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Homicide is a term which describes a number of offences. These can be grouped into murder, manslaughter, infanticide, corporate manslaughter and suicide. Murder and manslaughter are the most common types. This page will use homicide to illustrate how causation works in criminal law.

Sir Edward Coke described murder, the actus reus of which will be the case study of this page, as follows:

[Where a] person of sound memory and discretion unlawfully killeth a reasonable creature in being under the King’s peace, with malice aforethought, either express or implied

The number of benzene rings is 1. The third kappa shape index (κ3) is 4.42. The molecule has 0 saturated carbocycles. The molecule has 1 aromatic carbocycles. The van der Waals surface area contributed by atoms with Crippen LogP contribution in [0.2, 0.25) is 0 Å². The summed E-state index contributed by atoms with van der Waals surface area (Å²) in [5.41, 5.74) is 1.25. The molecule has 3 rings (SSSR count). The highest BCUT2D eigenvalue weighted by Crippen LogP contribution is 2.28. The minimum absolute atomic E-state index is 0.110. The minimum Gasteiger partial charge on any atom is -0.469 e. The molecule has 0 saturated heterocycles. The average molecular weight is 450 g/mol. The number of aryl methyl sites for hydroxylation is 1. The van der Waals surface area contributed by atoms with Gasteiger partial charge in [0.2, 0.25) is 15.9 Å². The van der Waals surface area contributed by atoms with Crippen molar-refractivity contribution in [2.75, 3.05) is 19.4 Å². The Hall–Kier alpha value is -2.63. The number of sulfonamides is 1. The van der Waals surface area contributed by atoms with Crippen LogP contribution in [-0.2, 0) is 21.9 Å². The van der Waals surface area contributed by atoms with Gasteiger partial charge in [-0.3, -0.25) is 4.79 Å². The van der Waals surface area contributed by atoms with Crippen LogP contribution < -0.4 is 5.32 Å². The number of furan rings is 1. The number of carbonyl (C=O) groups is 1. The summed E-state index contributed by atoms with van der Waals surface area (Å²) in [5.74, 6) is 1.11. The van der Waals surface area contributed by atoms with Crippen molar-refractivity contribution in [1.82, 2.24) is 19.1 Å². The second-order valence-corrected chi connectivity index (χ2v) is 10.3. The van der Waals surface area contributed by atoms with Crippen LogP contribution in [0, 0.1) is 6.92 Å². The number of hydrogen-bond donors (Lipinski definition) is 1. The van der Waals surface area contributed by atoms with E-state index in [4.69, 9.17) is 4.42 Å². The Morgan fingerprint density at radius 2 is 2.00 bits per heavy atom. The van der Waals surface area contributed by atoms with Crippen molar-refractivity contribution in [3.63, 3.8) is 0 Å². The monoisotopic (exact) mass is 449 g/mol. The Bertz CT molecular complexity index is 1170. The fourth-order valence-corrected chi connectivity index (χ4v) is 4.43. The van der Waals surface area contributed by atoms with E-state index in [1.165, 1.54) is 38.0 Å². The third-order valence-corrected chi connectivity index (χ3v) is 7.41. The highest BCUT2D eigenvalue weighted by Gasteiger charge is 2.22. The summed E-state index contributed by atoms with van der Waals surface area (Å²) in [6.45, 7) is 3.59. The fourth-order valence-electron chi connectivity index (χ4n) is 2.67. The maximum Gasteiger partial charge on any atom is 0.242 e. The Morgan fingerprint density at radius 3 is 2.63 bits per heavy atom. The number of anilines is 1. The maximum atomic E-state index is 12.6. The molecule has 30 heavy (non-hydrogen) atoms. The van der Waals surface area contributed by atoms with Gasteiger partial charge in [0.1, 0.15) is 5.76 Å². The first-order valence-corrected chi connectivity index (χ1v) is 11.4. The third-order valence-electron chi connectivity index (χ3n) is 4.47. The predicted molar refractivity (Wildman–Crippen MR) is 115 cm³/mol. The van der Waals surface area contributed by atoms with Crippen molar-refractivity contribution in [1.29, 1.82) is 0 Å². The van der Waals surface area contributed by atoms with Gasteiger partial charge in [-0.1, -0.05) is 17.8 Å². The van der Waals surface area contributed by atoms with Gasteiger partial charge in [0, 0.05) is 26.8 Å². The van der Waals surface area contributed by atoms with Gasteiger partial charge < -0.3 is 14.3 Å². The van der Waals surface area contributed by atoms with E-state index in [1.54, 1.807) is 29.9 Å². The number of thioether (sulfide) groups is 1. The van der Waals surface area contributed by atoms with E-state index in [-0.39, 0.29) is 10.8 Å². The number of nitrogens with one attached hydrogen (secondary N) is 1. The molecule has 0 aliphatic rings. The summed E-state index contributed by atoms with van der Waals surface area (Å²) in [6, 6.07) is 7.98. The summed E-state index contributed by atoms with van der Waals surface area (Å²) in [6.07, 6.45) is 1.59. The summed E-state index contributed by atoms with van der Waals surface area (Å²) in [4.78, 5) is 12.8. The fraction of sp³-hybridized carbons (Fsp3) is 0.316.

Voluntary acts

The actus rei of murder and manslaughter are identical, differentiated only by differing mentes reae. ‘Killeth’ describes a voluntary act which is both a factual and legal cause of death. If the defendant’s act is involuntary, such as an act of insanity as in Bratty v A-G for Northern Ireland [1963], or a reflex action, as in Hill v Baxter [1958], causation can be debated no further. There is no reason why a voluntary act cannot extend to death by omission, however, the term ‘voluntary act’ does not extend to moral involuntariness (duress is no defence to murder). Where an offence requires only proof of a state of affairs, the defendant must have had adequate control over that state of affairs, according to R v Robinson-Pierre [2013].

Causal contribution

R v Cheshire [1991] described causation as a question of fact for the jury, to be decided in accordance with legal principles...

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